Last year 96,000 illegal immigrants - 81,000 from Mozambique - were expelled from South Africa compared with 44,225 in 1988.
With half of South Africans without formal employment, the issue of illegal immigrants from neighboring states had become one of the most sensitive political issues. Illegal Mozambicans alone are said to number between 500,000 and 1 million.
'With half of South Africans
without formal employment, the issue
of illegal immigrants from
neighboring states had become one
of the most sensitive political issues.'
Trade unionists and small businessmen have joined the tide of angry black South Africans who condemn the stream of migrants pouring in, taking low-wage jobs, undercutting prices, and sending crime and unemployment levels soaring.
The electric fence that once helped to slow the flow of Mozambican migrants is now a thing of the past. But military experts and politicians argue about the most humane way of policing the long borders with Mozambique and Zimbabwe.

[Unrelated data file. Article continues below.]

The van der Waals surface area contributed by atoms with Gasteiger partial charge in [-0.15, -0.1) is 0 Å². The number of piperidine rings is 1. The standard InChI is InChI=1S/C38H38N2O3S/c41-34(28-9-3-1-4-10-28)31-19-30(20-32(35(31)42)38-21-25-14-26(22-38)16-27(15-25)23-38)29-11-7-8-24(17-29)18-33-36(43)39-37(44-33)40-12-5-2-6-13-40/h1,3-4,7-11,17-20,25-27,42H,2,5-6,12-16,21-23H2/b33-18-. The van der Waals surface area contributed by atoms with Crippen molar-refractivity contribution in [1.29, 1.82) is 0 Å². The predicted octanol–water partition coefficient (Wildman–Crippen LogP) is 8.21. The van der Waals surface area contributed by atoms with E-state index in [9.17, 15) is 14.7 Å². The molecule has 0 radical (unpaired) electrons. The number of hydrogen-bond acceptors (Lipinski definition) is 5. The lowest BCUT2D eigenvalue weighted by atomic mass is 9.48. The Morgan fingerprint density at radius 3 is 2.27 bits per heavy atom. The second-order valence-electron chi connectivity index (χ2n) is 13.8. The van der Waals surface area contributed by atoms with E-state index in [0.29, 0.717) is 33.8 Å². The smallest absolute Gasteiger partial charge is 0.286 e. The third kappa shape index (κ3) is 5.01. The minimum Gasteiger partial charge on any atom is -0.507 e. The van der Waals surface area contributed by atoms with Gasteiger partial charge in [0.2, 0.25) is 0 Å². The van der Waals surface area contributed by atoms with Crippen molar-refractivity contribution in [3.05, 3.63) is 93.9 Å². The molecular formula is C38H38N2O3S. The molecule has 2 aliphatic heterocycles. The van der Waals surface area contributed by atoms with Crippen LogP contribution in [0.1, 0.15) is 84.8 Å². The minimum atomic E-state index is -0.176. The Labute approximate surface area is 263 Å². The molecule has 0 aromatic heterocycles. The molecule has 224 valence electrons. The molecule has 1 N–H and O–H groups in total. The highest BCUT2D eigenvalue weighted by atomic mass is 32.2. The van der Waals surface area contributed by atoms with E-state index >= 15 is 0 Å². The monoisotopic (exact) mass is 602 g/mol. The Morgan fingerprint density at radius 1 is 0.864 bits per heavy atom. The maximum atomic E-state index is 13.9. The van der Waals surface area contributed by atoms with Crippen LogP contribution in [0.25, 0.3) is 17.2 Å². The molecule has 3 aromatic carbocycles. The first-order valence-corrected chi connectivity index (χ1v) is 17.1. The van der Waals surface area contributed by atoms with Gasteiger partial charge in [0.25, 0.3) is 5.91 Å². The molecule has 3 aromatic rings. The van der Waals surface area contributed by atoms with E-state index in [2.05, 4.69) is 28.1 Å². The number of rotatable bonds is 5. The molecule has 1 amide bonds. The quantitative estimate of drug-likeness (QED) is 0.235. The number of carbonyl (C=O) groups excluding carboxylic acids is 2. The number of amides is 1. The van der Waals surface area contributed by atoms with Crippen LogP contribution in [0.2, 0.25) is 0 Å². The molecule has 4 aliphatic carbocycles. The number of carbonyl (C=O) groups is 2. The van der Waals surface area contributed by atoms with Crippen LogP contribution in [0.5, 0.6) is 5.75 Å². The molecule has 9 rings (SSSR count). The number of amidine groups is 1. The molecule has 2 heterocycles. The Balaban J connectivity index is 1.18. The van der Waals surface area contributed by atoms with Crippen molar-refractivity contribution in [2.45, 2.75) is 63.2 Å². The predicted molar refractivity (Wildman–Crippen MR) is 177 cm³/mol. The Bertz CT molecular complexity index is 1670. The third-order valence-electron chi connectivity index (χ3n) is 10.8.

Jakkie Cilliers, director of the Institute for Defense Politics, insists that the new South African National Defense Force must tackle the task of policing the country's borders more efficiently.
Others believe that the only way to resolve the problem is to concentrate on developing the neighboring states so that the flow of migrants will subside.
But herein lies the problem. The legacy of apartheid has left South Africa with such an internal imbalance in socioeconomic development that the government is finding it difficult to raise the resources to finance its own Reconstruction and Development Program.
'It is just not possible to develop the neighboring states to anything like the South African levels in even 10, 20 or 30 years,' Mr. Cilliers says. 'I wish South Africa even had the capacity to develop itself in that time.'